Perdue: Federal COVID funding provides states and districts with an opportunity to innovate with high-quality micro-credentials for teacher development and advancement, and gather data on their utility. I would advise states to seize this moment and step away from the comfortable models that already exist to put an emphasis on innovation and creativity in supporting teachers. We know that professional growth and compensation are two important elements of keeping teachers in the profession, and that keeping great teachers in the profession is necessary to ensure students have the learning opportunities they deserve. State leaders need to do this work even though it’s tedious and hard. Reach out to stakeholder teams and push them to think about what they would do in a perfect world, not the world we currently live in, even if it’s an uncomfortable conversation. Ultimately, stakeholders across a state need to understand and believe in these efforts for them to be successful.

State efforts shouldn’t be about the adoption of the micro-credentials themselves, but about enabling the kind of high-quality systems of professional learning that research shows teachers need to learn and grow.

Best: State efforts shouldn’t be about the adoption of the micro-credentials themselves, but about enabling the kind of high-quality systems of professional learning that research shows teachers need to learn and grow. Teachers need the time and space to collaborate, to receive expert feedback on practice, to have an opportunity to review and reflect on the impact of shifts in practice—and the evidence points to high-quality MCs as helping promote these shifts. States are the ones that need to lead these efforts, rather than districts, to ensure that MCs are integrated into the larger system. To do this, states should look at previous research and commission any necessary new research. digiLEARN’s board has just authorized us to develop partnerships with a handful of other states to do this work, and ideally help states figure out cross-state reciprocity for MCs too.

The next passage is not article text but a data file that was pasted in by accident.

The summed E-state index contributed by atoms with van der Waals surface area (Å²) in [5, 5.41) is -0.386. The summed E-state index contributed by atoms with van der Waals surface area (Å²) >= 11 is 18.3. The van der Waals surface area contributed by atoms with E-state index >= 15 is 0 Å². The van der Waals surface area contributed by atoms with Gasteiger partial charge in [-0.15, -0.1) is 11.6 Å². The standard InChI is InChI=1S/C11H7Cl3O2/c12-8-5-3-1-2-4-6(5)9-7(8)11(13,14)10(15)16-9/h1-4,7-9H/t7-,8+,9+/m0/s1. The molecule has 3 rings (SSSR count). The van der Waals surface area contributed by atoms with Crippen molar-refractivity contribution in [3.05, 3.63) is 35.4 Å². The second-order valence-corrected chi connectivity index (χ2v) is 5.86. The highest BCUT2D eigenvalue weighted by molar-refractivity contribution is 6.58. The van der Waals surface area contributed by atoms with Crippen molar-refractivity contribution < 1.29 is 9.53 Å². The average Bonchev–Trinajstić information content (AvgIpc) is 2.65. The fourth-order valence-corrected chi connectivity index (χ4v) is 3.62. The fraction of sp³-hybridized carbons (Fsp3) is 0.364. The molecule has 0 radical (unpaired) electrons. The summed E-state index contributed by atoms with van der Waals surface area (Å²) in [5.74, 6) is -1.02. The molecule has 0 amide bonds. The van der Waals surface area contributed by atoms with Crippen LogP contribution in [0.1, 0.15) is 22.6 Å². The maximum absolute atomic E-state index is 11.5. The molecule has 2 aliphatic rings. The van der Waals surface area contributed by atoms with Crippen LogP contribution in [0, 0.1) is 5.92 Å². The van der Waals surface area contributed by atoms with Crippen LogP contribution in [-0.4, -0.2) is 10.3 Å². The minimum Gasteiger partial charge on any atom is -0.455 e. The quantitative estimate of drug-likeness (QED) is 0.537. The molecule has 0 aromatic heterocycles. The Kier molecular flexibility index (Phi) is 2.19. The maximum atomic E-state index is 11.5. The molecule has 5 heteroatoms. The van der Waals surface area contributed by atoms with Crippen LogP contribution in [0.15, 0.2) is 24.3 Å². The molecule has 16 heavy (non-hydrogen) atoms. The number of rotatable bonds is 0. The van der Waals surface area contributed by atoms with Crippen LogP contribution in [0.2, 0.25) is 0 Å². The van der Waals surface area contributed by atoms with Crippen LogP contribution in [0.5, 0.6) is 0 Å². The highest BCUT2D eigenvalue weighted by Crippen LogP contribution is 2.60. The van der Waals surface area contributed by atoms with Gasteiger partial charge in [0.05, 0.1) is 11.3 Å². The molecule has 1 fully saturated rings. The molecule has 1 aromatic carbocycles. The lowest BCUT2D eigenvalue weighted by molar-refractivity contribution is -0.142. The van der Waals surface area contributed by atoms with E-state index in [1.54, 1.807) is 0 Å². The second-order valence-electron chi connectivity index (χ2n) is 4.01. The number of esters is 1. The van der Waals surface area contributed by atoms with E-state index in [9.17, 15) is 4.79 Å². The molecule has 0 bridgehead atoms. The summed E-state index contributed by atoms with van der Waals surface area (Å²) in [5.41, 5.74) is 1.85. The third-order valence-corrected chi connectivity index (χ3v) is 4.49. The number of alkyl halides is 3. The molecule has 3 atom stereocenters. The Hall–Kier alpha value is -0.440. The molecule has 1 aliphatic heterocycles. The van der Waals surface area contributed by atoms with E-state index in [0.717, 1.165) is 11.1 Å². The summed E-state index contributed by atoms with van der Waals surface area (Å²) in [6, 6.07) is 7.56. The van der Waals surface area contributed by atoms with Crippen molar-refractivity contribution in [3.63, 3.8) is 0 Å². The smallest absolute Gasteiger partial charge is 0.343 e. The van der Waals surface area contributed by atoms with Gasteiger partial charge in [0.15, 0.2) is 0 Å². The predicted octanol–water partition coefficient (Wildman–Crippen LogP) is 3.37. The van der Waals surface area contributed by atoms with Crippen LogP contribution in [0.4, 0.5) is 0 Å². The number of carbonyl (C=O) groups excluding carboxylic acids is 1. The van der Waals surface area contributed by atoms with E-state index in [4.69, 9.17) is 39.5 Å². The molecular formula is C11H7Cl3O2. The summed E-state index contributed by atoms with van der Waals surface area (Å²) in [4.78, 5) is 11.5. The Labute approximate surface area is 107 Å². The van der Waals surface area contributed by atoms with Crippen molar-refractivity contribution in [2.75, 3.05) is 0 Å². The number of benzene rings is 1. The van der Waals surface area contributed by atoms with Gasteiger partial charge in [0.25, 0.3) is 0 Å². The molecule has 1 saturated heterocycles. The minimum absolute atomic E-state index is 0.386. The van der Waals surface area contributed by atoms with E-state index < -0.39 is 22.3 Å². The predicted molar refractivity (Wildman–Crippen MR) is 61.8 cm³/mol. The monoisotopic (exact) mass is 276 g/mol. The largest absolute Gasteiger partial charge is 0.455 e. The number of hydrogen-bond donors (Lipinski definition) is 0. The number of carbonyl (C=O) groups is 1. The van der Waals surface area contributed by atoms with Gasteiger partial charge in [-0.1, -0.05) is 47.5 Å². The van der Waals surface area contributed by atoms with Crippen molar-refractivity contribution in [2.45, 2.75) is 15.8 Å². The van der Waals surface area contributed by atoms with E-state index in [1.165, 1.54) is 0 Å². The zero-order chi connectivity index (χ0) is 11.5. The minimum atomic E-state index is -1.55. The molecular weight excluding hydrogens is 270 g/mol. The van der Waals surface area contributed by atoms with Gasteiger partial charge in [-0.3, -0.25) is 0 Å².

One thing that can’t be overlooked is that equity and opportunity for teachers and students must be at the center of these efforts. In many states, including NC, communities rely in part on their local tax base to fund schools, despite differing socioeconomic realities. States must ensure that teacher advancement opportunities are available for all so that districts aren’t competing with each other for the best teachers.

Ultimately, if we want teachers to be lifelong learners like we want students to be, states need to create an environment where teachers are treated as professionals and are supported in doing the best job they can in serving the children in their state.

*This interview has been condensed and edited for clarity.